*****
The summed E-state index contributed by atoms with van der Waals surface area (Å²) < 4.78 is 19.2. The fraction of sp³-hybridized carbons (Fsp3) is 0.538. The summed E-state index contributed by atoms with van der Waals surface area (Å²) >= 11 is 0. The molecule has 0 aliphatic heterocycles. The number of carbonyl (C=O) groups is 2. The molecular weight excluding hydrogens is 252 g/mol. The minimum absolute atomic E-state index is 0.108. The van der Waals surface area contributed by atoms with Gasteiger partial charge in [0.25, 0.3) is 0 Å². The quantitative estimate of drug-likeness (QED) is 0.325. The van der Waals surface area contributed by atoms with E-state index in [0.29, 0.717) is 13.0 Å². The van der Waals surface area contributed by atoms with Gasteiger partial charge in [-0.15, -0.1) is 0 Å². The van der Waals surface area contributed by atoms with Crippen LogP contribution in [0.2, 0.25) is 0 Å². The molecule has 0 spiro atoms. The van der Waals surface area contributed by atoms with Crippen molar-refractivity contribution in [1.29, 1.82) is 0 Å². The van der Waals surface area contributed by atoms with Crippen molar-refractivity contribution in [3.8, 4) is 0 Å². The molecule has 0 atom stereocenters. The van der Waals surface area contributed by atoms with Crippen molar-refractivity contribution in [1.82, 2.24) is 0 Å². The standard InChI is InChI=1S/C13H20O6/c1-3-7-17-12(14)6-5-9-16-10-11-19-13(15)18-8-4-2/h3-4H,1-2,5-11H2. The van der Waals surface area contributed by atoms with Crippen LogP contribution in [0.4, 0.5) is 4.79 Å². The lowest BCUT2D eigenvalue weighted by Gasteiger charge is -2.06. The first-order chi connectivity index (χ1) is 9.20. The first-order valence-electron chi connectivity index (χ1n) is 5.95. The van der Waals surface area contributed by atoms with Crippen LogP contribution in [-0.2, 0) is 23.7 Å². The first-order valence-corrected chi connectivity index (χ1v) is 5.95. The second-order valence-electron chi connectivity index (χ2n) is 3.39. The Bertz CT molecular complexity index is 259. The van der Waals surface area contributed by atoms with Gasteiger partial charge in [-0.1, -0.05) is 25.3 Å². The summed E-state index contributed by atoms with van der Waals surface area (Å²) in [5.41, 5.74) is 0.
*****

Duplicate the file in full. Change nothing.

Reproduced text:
The summed E-state index contributed by atoms with van der Waals surface area (Å²) < 4.78 is 19.2. The fraction of sp³-hybridized carbons (Fsp3) is 0.538. The summed E-state index contributed by atoms with van der Waals surface area (Å²) >= 11 is 0. The molecule has 0 aliphatic heterocycles. The number of carbonyl (C=O) groups is 2. The molecular weight excluding hydrogens is 252 g/mol. The minimum absolute atomic E-state index is 0.108. The van der Waals surface area contributed by atoms with Gasteiger partial charge in [0.25, 0.3) is 0 Å². The quantitative estimate of drug-likeness (QED) is 0.325. The van der Waals surface area contributed by atoms with E-state index in [0.29, 0.717) is 13.0 Å². The van der Waals surface area contributed by atoms with Gasteiger partial charge in [-0.15, -0.1) is 0 Å². The van der Waals surface area contributed by atoms with Crippen LogP contribution in [0.2, 0.25) is 0 Å². The molecule has 0 spiro atoms. The van der Waals surface area contributed by atoms with Crippen molar-refractivity contribution in [1.29, 1.82) is 0 Å². The van der Waals surface area contributed by atoms with Crippen molar-refractivity contribution in [3.8, 4) is 0 Å². The molecule has 0 atom stereocenters. The van der Waals surface area contributed by atoms with Crippen molar-refractivity contribution in [1.82, 2.24) is 0 Å². The standard InChI is InChI=1S/C13H20O6/c1-3-7-17-12(14)6-5-9-16-10-11-19-13(15)18-8-4-2/h3-4H,1-2,5-11H2. The van der Waals surface area contributed by atoms with Crippen LogP contribution in [0.4, 0.5) is 4.79 Å². The lowest BCUT2D eigenvalue weighted by Gasteiger charge is -2.06. The first-order chi connectivity index (χ1) is 9.20. The first-order valence-electron chi connectivity index (χ1n) is 5.95. The van der Waals surface area contributed by atoms with Crippen LogP contribution in [-0.2, 0) is 23.7 Å². The first-order valence-corrected chi connectivity index (χ1v) is 5.95. The second-order valence-electron chi connectivity index (χ2n) is 3.39. The Bertz CT molecular complexity index is 259. The van der Waals surface area contributed by atoms with Gasteiger partial charge in [-0.1, -0.05) is 25.3 Å². The summed E-state index contributed by atoms with van der Waals surface area (Å²) in [5.41, 5.74) is 0.